## O’Brien-Fleming method :

The O’Brien-Fleming method is a statistical procedure used to control the false discovery rate (FDR) in multiple hypothesis testing. It is a method for controlling the number of false positives that occur when testing multiple hypotheses simultaneously.

The O’Brien-Fleming method involves setting a predetermined threshold for the FDR, and then adjusting the critical values for each hypothesis test based on this threshold. This allows for a more stringent control of the FDR, as the critical values are adjusted in a way that takes into account the number of hypotheses being tested.

An example of the O’Brien-Fleming method in action is a study that is testing the effectiveness of a new drug. The researchers have a hypothesis that the drug will be effective in treating a particular medical condition, and they want to test this hypothesis in a clinical trial. The trial involves administering the drug to a group of patients and measuring the change in their symptoms.

To control the FDR in this situation, the researchers might set a predetermined threshold for the FDR of 0.05. This means that they want to keep the probability of a false positive (i.e., a result that indicates the drug is effective when it is not) to less than 5%.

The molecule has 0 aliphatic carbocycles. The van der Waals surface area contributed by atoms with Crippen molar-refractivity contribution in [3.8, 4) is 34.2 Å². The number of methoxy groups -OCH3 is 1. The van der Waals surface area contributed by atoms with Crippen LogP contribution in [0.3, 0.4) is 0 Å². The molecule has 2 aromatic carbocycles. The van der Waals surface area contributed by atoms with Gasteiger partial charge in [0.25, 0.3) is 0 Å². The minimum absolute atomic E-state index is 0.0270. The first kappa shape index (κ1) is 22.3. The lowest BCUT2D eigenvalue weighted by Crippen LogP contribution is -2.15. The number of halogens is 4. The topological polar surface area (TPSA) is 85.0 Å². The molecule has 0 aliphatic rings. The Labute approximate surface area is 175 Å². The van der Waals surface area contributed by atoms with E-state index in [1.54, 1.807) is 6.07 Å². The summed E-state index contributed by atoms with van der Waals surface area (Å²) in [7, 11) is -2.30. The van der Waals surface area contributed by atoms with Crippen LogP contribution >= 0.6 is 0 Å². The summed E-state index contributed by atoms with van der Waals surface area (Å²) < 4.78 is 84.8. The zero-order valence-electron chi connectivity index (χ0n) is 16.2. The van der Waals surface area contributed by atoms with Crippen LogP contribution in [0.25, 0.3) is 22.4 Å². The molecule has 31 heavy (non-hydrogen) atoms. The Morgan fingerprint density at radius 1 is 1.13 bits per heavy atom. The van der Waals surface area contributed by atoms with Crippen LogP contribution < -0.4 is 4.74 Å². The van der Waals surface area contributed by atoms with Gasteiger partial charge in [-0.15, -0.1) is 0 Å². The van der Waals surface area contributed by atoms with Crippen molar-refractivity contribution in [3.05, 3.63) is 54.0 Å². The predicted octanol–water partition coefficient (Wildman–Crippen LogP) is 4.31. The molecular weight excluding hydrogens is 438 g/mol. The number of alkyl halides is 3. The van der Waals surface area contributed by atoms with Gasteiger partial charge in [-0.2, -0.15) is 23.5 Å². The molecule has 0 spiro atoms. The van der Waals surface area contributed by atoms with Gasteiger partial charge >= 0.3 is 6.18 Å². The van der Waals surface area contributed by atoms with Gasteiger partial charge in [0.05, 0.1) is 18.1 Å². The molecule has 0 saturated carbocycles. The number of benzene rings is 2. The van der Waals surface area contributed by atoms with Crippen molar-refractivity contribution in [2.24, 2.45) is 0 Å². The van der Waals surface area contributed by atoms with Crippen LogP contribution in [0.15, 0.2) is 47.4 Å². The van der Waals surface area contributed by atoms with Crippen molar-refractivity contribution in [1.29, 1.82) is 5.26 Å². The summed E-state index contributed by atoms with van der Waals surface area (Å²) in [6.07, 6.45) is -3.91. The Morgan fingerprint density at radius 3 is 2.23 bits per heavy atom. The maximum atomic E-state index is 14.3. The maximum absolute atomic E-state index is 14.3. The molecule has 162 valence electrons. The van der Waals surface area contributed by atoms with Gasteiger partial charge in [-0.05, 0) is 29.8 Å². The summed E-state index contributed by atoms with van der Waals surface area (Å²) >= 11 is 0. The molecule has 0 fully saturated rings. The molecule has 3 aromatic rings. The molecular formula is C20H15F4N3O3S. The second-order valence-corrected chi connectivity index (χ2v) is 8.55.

To adjust the critical values for the hypothesis test based on this threshold, the researchers might use the O’Brien-Fleming method. This involves calculating the critical value for the hypothesis test using a formula that takes into account the predetermined threshold for the FDR and the number of hypotheses being tested.

For example, if the researchers are conducting a single hypothesis test (i.e., testing the effectiveness of the drug in a single clinical trial), the critical value might be set at p < 0.05. This means that if the p-value (i.e., the probability of obtaining a result as extreme or more extreme than the observed result if the null hypothesis is true) is less than 0.05, the researchers would reject the null hypothesis and conclude that the drug is effective.

However, if the researchers are conducting multiple hypothesis tests (e.g., testing the effectiveness of the drug in multiple clinical trials), the critical value would be adjusted using the O’Brien-Fleming method to take into account the number of tests being conducted. This would involve using a formula that adjusts the critical value based on the predetermined threshold for the FDR and the number of hypotheses being tested.

For example, if the researchers are conducting two hypothesis tests (i.e., two clinical trials), the critical value for the O’Brien-Fleming method might be set at p < 0.025 (i.e., half the threshold for a single hypothesis test). This means that if the p-value is less than 0.025 in either of the two clinical trials, the researchers would reject the null hypothesis and conclude that the drug is effective.

In this way, the O’Brien-Fleming method allows researchers to control the FDR in multiple hypothesis testing by adjusting the critical values for each test based on a predetermined threshold. This helps to reduce the likelihood of false positives and ensures that the results of the study are more reliable and trustworthy.